A diaphragm is a dome made of soft silicone. You insert it into your vagina before sex to cover the cervix, so that sperm cannot get into the womb. You need to use spermicide with it, which kills the sperm. They are useful for people who do not want to use a hormonal or long lasting contraceptive.

The diaphragm can be purchased from pharmacies. It comes in one size only and therefore does not need to be fitted by a health professional. However, you may wish to visit your local sexual health clinic to discuss how you should fit it.

When used correctly they are between 92-96% effective at preventing pregnancy.

How it works

How to use it

With clean hands, put a small amount of spermicide on each side of the diaphragm. Slide the diaphragm into your vagina, and push it far enough in that it covers your cervix.

You will need to leave the diaphragm in for at least 6 hours after sex.

What it does

The diaphragm stops sperm from reaching an egg by covering your cervix, while the spermicide kills any sperm in the vagina.

Pros and Cons


  • It can be put in before sex (but you will need to add extra spermicide if you have sex more than three hours after putting it in).
  • It is not affected by any medicines that you take in tablet/oral form.
  • It can be used by people who can't use hormonal contraception.
  • It doesn't disturb your menstrual cycle.


  • It doesn't protect you against STIs.
  • It can take a little getting used to before you’re confident using it.
  • Some people may be sensitive to latex or the chemical used in spermicide.
  • They aren’t as effective as other methods of contraception.
  • Some people can develop the bladder infection cystitis when using diaphragms.
  • It is recommended that you do not use the diaphragm/cap during your period, so you will need to use an alternative method of contraception at this time.

How to use a diaphragm

Before use, check your diaphragm regularly for tears or holes by holding it up to the light and having a good look at it. Be careful with your fingernails and jewellery. If your diaphragm goes out of shape, squeeze it gently back into its circular shape.

Your diaphragm may become discoloured. Don’t worry; this will not make it less effective.

  • You can insert a diaphragm up to two hours before you have sex – after this time, you will need to take it out and put some more spermicide on it, or use an applicator to apply more spermicide.
  • With clean hands, put a small amount of spermicide on each side of the diaphragm (also putting a little spermicide on the rim may make the diaphragm easier to put in).
  • Put your index finger on top of the diaphragm and squeeze it between your thumb and other fingers.
  • Slide the diaphragm into your vagina, upwards. This should ensure that the diaphragm covers your cervix.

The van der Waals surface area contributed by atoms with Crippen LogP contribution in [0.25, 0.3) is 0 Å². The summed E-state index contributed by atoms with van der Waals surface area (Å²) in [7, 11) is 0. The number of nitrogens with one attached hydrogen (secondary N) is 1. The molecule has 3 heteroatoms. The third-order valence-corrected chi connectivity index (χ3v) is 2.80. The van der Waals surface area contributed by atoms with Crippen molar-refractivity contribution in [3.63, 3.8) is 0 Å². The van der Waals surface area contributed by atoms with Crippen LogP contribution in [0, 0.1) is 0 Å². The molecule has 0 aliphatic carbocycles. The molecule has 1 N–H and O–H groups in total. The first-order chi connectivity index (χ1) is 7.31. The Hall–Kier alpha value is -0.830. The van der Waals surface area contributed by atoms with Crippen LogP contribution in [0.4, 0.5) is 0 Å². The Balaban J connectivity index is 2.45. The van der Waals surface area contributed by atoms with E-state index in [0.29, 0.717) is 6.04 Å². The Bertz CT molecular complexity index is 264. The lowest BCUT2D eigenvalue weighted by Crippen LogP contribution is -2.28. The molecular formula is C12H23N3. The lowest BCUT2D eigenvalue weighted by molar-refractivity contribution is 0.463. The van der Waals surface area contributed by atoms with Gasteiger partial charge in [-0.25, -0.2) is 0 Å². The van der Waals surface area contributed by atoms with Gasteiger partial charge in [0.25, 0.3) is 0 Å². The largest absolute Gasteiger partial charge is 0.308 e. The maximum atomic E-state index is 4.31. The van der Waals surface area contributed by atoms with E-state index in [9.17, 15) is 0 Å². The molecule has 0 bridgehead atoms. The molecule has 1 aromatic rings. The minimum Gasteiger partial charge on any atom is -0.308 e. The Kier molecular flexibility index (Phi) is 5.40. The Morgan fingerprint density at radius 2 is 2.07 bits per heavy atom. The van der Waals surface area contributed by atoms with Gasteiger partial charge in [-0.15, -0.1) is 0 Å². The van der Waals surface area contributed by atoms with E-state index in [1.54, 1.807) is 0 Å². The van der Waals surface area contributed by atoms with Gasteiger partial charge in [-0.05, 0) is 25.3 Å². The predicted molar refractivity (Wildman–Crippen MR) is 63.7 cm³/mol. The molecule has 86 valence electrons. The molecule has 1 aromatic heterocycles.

• Always check that your cervix is covered – it feels like a lump, a bit like the end of your nose.
  • If your cervix is not covered, take the diaphragm out by hooking your finger under the rim or loop (if there is one) and pulling downwards, then try again.
  • You must leave it in for at least six hours after the last time you had sex. You can leave it in longer but do not exceed 24 hours.

After use, you can wash your diaphragm with warm water and mild, unperfumed soap. Rinse it thoroughly, then leave to dry. You will be given a small container for it, which you should keep in a cool, dry place.

Never boil your diaphragm, never use disinfectant or detergent to clean it or use talcum powder with it.


Where can i get it?

You can buy diaphragms from pharmacies and some online stores.

Who is the diaphragm not suitable for?

The diaphragm may not be suitable if you:

  • Have an unusually shaped or positioned cervix (entrance to the womb), or if you cannot reach your cervix.
  • Have weakened vaginal muscles (possibly as a result of giving birth) that cannot hold a diaphragm in place.
  • Have a sensitivity or an allergy to the chemicals in spermicide.
  • Have ever had toxic shock syndrome (a rare, but life-threatening bacterial infection).
  • Have repeated urinary tract infections (an infection of the urinary system, such as the urethra, bladder or kidneys).
  • Currently have a vaginal infection (wait until your infection clears before using a diaphragm).
  • Are not comfortable touching your vagina.
  • Have a high risk of getting an STI – for example, if you have multiple sexual partners.

Where do I get spermicide from?

You can get spermicide from a pharmacy or your local sexual health clinic.

What can make the diaphragm less effective?

The diaphragm can become less effective at preventing pregnancy if:

  • It is damaged – for example, it is torn or has holes.
  • It is not the right size for you and doesn’t cover your cervix.
  • You use it without spermicide, or have sex three hours or more after you apply spermicide.
  • You do not use extra spermicide with your diaphragm every time you have more sex.
  • You remove it too soon (less than six hours after the last time you had sex).
  • You use oil-based products, such as baby lotion, bath oils, moisturiser or some vaginal medicines (for example, pessaries).

If any of these things happen, or you have had sex without contraception, you may need emergency contraception.

What should I expect if I go to get a diaphragm?
  • A doctor or nurse will explain how to put in and take out the diaphragm and use spermicide.
  • They will ensure you can insert and remove your diaphragm independently before you leave the clinic.
  • You will only need to see a doctor or nurse to replace it or if you have any questions or concerns.